Rec on the Go was a city program that some management teams discussed using to connect youth residents with leisure time activities. However, to best connect young people with area resources, BP22 indicated that connections had to be formed with families (specifically their parents) “if we don’t get to know them by name, by who is their mom, then there’s no way of keeping control over issues with youth behavior.” Management teams tried to leverage nonprofit resources to cope with this issue. Some successfully connected with community groups; while others experienced more obstacles and could have been aided by the city’s involvement:
I had a partnership with the [Omega Psi Phi] fraternity. We partnered with them and they started trying to lead these young boys and young girls, but it was mainly the boys that were leading things to do. I worked with a few of them pretty closely and then I started working with Summit Academy and we just had a great thing going. It was going so well, and then we started even getting the army involved. (BP28)
[We] should definitely focus more on the Blue Shirts. So, there’s a program out there. That’s called Blue Shirts. It focuses on these youth, which is a small program, and we discussed this with our officer, “How do we bring this program in here and take control of this situation?” And it didn’t go anywhere. It didn’t go. Well, they never picked up their presence here. But I did research on them and we tried to have them come here. But maybe it’s smaller, they don’t have the funds. (BP22)
Residents’ Experience with External Resources
Residents living in these apartment complexes are mostly low-income households that need a larger scope of external resources from the community to support their daily lives. To this point, there are different types of organizations and programs in the community that can provide them with various resources. However, sometimes external resources, especially those related to safety and security, may not effectively meet their needs—either because residents lack knowledge regarding the existing resources or limitations on the providers’ part.
Residents’ experience with external resources supporting their daily lives
Some residents indicated that they received community resources and services to support housing options, solve issues when they felt property management had done something wrong, pay rent in an emergency situation, and cope with other daily-life difficulties. Most of their experiences with these resources were pleasant, although sometimes some services were not provided in a timely manner. For example, BP33 mentioned that when she contacted the African Career, Education, and Resource Inc. (ACER), the staff could not help her solve the problem in a timely manner as expected. She thought that the staff might be busy with other cases. However, she still trusted ACER and would like to reach out again for the help.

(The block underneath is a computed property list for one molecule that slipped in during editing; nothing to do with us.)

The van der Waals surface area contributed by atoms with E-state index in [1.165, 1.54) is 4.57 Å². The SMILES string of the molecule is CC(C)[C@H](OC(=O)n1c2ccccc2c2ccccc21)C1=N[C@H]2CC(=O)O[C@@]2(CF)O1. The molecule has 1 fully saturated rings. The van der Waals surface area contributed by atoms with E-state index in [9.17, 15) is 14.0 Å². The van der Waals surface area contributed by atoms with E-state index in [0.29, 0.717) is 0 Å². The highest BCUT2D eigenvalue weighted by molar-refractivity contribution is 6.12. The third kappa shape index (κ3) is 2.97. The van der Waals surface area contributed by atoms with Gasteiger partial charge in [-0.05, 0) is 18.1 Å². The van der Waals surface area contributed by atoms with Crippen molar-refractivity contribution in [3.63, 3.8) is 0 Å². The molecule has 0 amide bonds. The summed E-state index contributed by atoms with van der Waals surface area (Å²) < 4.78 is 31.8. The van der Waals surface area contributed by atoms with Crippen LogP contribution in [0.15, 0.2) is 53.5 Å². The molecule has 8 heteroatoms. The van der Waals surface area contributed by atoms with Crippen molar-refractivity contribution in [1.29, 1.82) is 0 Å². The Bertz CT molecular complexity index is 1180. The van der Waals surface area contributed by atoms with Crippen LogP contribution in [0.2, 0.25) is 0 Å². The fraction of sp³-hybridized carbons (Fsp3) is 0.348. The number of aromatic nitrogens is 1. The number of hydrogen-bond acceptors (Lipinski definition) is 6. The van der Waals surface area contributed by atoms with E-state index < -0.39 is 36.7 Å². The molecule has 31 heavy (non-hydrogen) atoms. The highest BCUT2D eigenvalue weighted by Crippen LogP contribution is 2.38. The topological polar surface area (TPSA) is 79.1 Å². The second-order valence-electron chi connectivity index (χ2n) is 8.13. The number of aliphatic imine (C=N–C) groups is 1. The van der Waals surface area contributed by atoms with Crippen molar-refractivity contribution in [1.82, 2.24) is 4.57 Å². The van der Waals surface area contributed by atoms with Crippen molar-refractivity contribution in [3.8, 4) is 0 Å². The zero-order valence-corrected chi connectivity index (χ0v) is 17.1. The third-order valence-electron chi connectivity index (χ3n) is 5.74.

Types of Resources
Identify housing options
PPL Cabrini Partnership, Simpson Housing
They [Simpson Housing] were just really like a family! They helped us in that Section Eight housing program to get an apartment in Brooklyn Park and they gave us a lot of resources. They helped me out with getting a backpack and school stuff. They were like, “If you ever need help, we’re here.” They even helped us pay a portion of our rent! (BP02)
When Cabrini came, I told him I didn’t want the GRH program because I wanted to work. That’s what I used to do. I [have been] working since I was 16, and I’m 47. I want to work. And so, “Well, we got a housing thing. It’s called Cube where people want to be independent on their own and want to go back to work.” (BP33)
Issues regarding tenant rights/legal service
ACER, HOME Line, lawyers (through the personal network)
I haven’t gotten any other [options]. I know I’m [gonna] reach out to HOME Line to see what that is for me. (BP03)
I think I did talk to her [ACER’s staff] in the very beginning, and I think she got really busy. But I would really like to reconnect with her. (BP33)
Keith is a Muslim, but Keith’s mama used to go to Brian Harris’ Church and Brian Harris is my granddaughter’s godfather. And so, we knew Keith. We knew Keith Ellison when he was a Hennepin County public defender and a lawyer. (BP36)
Rent payment support
The funding from the county and the city, Section 8 Housing Program, Mary Jo, CEAP
Since COVID, I’ve had help with rent payments… I think I got help from the city. And I think the other one was from the state. (BP13)
Mary Jo helped me one time when I got far behind [with rent payment]. She paid to help me, and put me up. (BP17)
Other services for daily life
Food Shelf, churches, Adult Rehabilitative Mental Health Services (ARMS), African American Family Services, United Way 211
ARMS is a program with mental health, and they help you come up with some living goals and help you accomplish them. (BP01)
When I first moved here, I was referred to African American Family Services and they helped me. I got furniture and that kind of stuff because we didn’t have any of that. (BP13)
Note: The information included in this table comes from the narrative analysis of interviews. There may be other resources residents used that were not mentioned in the interviews.
Not enough support from the City and the Brooklyn Park police